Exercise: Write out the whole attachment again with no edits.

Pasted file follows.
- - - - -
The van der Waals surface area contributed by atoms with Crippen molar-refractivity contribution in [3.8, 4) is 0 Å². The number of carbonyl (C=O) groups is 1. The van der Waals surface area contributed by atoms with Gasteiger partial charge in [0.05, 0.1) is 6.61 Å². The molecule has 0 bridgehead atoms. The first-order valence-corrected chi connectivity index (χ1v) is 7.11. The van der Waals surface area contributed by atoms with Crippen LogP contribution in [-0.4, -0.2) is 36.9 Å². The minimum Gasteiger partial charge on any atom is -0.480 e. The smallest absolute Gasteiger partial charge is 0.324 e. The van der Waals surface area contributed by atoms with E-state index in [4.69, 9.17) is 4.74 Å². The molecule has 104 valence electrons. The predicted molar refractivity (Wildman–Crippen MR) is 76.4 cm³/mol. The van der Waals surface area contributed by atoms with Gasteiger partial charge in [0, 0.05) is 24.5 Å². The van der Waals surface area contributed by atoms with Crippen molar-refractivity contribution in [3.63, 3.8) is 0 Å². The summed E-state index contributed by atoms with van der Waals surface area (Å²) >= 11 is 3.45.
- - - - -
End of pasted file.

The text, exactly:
The van der Waals surface area contributed by atoms with Crippen molar-refractivity contribution in [3.8, 4) is 0 Å². The number of carbonyl (C=O) groups is 1. The van der Waals surface area contributed by atoms with Gasteiger partial charge in [0.05, 0.1) is 6.61 Å². The molecule has 0 bridgehead atoms. The first-order valence-corrected chi connectivity index (χ1v) is 7.11. The van der Waals surface area contributed by atoms with Crippen LogP contribution in [-0.4, -0.2) is 36.9 Å². The minimum Gasteiger partial charge on any atom is -0.480 e. The smallest absolute Gasteiger partial charge is 0.324 e. The van der Waals surface area contributed by atoms with E-state index in [4.69, 9.17) is 4.74 Å². The molecule has 104 valence electrons. The predicted molar refractivity (Wildman–Crippen MR) is 76.4 cm³/mol. The van der Waals surface area contributed by atoms with Gasteiger partial charge in [0, 0.05) is 24.5 Å². The van der Waals surface area contributed by atoms with Crippen molar-refractivity contribution in [3.63, 3.8) is 0 Å². The summed E-state index contributed by atoms with van der Waals surface area (Å²) >= 11 is 3.45.